This will help prevent potential damage or accidental injuries when working with these tools later on down the line. Make sure to align its edges correctly within the chuck before tightening everything back up again.
Point 4: Securely Tighten Back Up
If all goes according to plan here and your new twist drill fits securely into place within the chuck of your hammer drill. Make sure to tighten everything back up again with either another quarter turn (for keyed chucks) or two full rotations (for keyless chucks).
By doing this, you will ensure that nothing slips out when using your power tool going forward. After retightening everything and double-checking for proper fitment once more (just in case).
What’s The Point of Removing a Hammer Drill Bit?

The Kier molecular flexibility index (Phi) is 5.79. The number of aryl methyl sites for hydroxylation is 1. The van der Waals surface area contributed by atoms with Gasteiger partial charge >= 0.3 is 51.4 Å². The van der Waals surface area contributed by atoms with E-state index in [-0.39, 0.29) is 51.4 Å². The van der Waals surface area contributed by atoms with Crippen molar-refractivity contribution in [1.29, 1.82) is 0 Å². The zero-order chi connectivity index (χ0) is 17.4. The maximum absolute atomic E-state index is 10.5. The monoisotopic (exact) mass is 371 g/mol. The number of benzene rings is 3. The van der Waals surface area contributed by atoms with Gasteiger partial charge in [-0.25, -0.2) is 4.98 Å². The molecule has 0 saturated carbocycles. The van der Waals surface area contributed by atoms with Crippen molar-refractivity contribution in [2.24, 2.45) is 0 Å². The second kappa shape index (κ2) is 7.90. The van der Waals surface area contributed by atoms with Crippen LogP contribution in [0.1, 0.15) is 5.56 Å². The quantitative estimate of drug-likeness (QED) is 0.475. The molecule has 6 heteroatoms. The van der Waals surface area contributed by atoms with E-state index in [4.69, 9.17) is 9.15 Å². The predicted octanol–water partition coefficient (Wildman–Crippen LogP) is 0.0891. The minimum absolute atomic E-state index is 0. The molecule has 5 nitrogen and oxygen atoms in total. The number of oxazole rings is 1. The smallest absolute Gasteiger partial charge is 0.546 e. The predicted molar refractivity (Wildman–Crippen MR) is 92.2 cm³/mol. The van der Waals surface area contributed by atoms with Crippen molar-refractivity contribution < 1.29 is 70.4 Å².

Removing a hammer drill bit is necessary when you need something more suited for the job. Whether it’s larger or smaller, swapping in a different-sized bit can make all the difference in getting through whatever material stands between your project and completion.
Aside from that, removing a worn-out or broken drill bit before attempting to drill into hard materials can reduce wear and tear on your hammer drill. This will help avoid any potential damage from using an old bit that can’t handle the job.
Another purpose for removing a bit is to clean it after use so that dirt and debris don’t get trapped in the tool’s internal mechanisms. This will help keep your rotary hammer drill working properly longer and make sure it drills properly every time you need to use it.
Also, removing a bit allows you access to lubricate or sharpen it if necessary, helping to extend its life even further.
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What are Common Mistakes Made When Removing Bits From Hammer Drills?
The most common mistake people make with hammer drills is not locking the drill chuck securely. If the chuck is not locked firmly in place, then there can be an increased risk of stripping the teeth on both your hand tools and your drill bit itself.